Did you get the opportunity to watch A Quiet Place in an actual movie theater? It’s such a unique experience. When I saw it, all the moviegoers were so caught up in the movie and afraid to make any kind of noise. I’ve personally never been more careful drinking soda in my life haha.
If you like actiony ones like Busan, I would recommend maybe…Shaun of the Dead? Not “horror” per se but sets a good world/atmosphere.
Really, I only watch psychological ones like Babadook, The Quiet Place, etc. If you wan’t something that is more sci fi horror, Annihilation is good.
Watched it with headphones in a dark room,but I can see what you’re saying, would be cool in a crowded theatre.
Finally watched Hereditary, and it was great!
So much detail put into set and sound design, ill definately have to watch it again. All those tiny diaramas, like movies within movies. And that one shot in the graveyard, where the camera just keeps panning down underground so it looks like another diarama, so good. The weird soft heartbeat that periodically is playing in the background, adding tension.
No one in this movie knows what the hell is going on, all the main characters are overwhelmed and teetering towards their breaking point.
The core of the movie isn’t supernatural, it’s more of a family drama…alienation from those you love, parents and children as flawed awful human beings who sometimes hurt each other, bear painful unspoken grudges, have secret lives. The writing was very good, acting too.
Kill List by Ben Wheatley is a movie I don’t often see mentioned. If you haven’t seen anything by Ben Wheatley it’s definitely weird but more focused than some of his other work. I don’t want to say to much but the protagonist was a hitman who get’s dragged back into that lifestyle and thinks go wrong.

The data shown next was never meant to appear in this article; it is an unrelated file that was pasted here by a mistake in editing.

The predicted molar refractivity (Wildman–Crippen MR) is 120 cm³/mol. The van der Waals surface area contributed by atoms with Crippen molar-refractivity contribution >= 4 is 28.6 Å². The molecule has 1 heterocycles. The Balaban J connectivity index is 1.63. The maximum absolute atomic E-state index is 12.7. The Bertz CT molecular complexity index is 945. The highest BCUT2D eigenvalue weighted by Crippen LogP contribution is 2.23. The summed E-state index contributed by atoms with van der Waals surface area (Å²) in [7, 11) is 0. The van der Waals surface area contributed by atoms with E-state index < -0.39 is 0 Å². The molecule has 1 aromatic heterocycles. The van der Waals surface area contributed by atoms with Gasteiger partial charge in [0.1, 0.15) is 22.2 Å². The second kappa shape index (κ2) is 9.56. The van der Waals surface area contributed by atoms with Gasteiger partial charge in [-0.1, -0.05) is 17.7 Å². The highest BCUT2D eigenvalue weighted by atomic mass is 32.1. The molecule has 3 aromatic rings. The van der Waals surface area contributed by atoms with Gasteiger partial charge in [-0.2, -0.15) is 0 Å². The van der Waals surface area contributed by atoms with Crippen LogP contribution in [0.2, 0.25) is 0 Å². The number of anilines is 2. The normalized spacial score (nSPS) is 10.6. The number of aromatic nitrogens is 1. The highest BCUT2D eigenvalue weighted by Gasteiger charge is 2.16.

I thought of Kill List repeatedly while watching Hereditary last week. No spoilers–while Hereditary is a much more visually composed film, it felt like it was a hollow exercise in a genre that others (like Kill List) had already elevated. In fact, other than mis-en-scene, I felt like Hereditary’s most effective trick was also its most spurious; the use of long takes on gore shots, and violent impact of those shots on the audience. I felt transparently manipulated in a way similar to that of the Conjuring series, but with gore in lieu of jump scares.
This isn’t to say I didn’t appreciate or enjoy Hereditary, especially as a lifelong horror fan who is starting to get used to prestige horror as a genre. But it struck me as a deeply flawed, and under-criticised film.
Anyhow, best horror film I saw recently was the Endless, which blew me away, despite some dodgy effects towards the end. I’d seen and appreciated Spring, but nothing in that movie prepared me for how shook I felt at the end of the Endless.
The Wailing was a fantastic Korean horror/thriller, I won’t say much but after a stranger shows up to a village and some mysterious goings on happen after the death of some villagers, he takes it upon himself to get to the bottom of it.
It’s tense, exciting, brutally violent. One of the stand out scenes, you’ll know it when you get to it is just an attack on your senses, the music, and the contrasting visuals are amazing
Upgrade was a much better sci-fi thriller than I could have anticipated. Very aware of itself (I felt, at any rate) and I think while it’s walking a well-worn path, it manages to balance all its absurdities and still deliver something compelling. Also…it’s not as if we’re swimming in cyberpunk horror films.
Also, unless it’s getting taken off soon, Train to Busan is an excellent Netflix (though not made by them) and it’s one of my favorite pieces of zombie media I’ve seen.